Original Broadway Cast, 2019 (Broadway Records) (4 / 5) The Prom might be described as an old-fashioned musical comedy with a modern sound and up-to-the minute subject matter and plot, about a bunch of vain, self-absorbed, New York theater types who become Social Justice Warriors when they read about an Indiana high school prom having been canceled to prevent a lesbian student from attending with her girlfriend. The show’s book (by Bob Martin and Chad Beguelin) and score (lyrics by Beguelin, music by Matthew Sklar) offer much hilarity, plus several moments of heartfelt sentiment, as the NYC peeps head to Indiana to try to make everything right. The culture- and ideology-clash results are hilariously funny through most of the action, yet the show carries a powerful and moving message about inclusiveness. As was the case with their scores for The Wedding Singer and Elf, Sklar and Beguelin provide a clutch of songs notable for pleasing melodies, clever lyrics, and irresistibly catchy “hooks” — such as the phrases “One thing’s universal, life’s no dress rehearsal” in “Tonight Belongs to You” and “Build a prom for everyone, show them all it can be done” in “It’s Time to Dance.” As for the ballads, give a listen to “Unruly Heart” and “Dance With You” if you wish to enjoy songwriting of very high quality. The cast is top-notch, with brilliant musical comedians Beth Leavel, Brooks Ashmanskas, Angie Schworer, Christopher Sieber, and Josh Lamon as the Broadway peeps, and Caitlin Kinnunen and Isabelle McCalla bringing real emotional weight and depth to the relationship of the two girls at the center of the controversy. — Michael Portantiere
Film Soundtrack, 2007 (Columbia) (4 / 5) This is the deservedly popular soundtrack album of a gorgeously bittersweet indie film, set in Dublin, about the brief but intense romance and songwriting partnership of an Irish busker (Glen Hansard) and a Czech immigrant (Marketa Irglova). Their love affair ends due to other entanglements, but not before they record a demo together — and he buys her a piano as a parting gift. However close to real life the events and characters of the story may or may not be, the whole thing is lent a wonderful air of authenticity by the fact that all of the songs heard in the film and on the recording were written and performed by Hansard and Irglova. The gentle, simple, almost hypnotically lovely ballad “Falling Slowly” was the movie’s big hit, charting in Ireland, Canada, the U.S. and Brazil, and winning an Academy Award for Best Original Song. But there are several other delights here, such as “Say It To Me Now,” “Leave,” and the deliciously quirky “Broken Hearted Hoover Fixer Sucker Guy.” (The Hansard character repairs vacuum cleaners to earn a living.) This recording is eminently listenable and thoroughly enjoyable in its own right, aside from its interest as the soundtrack of a film that served as the basis for one of the most unexpected Broadway musical hits of its era. – Michael Portantiere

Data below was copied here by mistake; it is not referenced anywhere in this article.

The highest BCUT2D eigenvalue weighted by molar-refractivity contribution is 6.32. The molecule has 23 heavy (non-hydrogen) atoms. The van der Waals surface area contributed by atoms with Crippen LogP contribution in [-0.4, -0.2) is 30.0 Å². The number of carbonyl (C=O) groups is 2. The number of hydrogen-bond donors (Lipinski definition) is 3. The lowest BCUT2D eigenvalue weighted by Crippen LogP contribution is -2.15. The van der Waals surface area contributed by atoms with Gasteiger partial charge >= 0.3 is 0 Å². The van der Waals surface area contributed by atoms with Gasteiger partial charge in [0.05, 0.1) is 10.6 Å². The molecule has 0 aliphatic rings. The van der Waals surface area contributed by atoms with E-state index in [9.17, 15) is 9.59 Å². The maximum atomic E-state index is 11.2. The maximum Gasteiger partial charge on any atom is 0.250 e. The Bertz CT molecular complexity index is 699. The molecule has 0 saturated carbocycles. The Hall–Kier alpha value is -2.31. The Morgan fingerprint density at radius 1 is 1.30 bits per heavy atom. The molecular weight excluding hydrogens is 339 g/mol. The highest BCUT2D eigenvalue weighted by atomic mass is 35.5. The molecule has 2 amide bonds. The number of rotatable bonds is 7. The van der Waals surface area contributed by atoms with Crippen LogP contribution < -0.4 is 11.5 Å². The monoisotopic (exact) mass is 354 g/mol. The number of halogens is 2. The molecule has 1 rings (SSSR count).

Original Broadway Cast, 2012 (Masterworks Broadway) (4 / 5) It probably never occurred to most fans of the film that a stage musical version of Once would ever be created or that it would be successful anywhere, let alone on Broadway, which generally tends to traffic in larger, faster-paced, less subtle entertainments. But the brief-candle romance of the lovers at the center of the story is potent enough that one could envision such a musical connecting with audiences if pains were taken to assure that the intimacy of the piece was retained. Which is exactly what happened. With a book by Enda Walsh (based on the screenplay by John Carney) and a score comprised almost entirely of the Hansard-Irglova songs from the movie, Once premiered at the American Repertory Theatre (ART) in Cambridge, MA in 2011 before transferring to the New York Theatre Workshop and then to Broadway, where it collected a bunch of 2012 Tony Awards — including Best Musical — and achieved a three-year run. Among the several wise decisions made in adapting the film to the stage were Bob Crowley’s unit set design, which created the feel of a homey Irish pub; and the fact that the cast also served as the onstage orchestra. Steve Kazee as “Guy” is a real charmer in these songs, sounding far more comfortable with this style of music than that of his previous big Broadway lead, Starbuck in 110 in the Shade. He and Cristin Milioti as “Girl” make beautiful music together in “Falling Slowly,” “If You Want Me,” and “When Your Mind’s Made Up.” She also does a persuasive job with “The Hill,” though some may find her rather thick Czech accent a bit distracting on repeated listening. The ensemble of actors/musicians includes familiar names such as as David Patrick Kelly and Anne L. Nathan, along with some super-talented newcomers. Cheers to them as well as to director John Tiffany and musical supervisor Martin Lowe for not radically changing or distorting Once in the stage transfer. – MP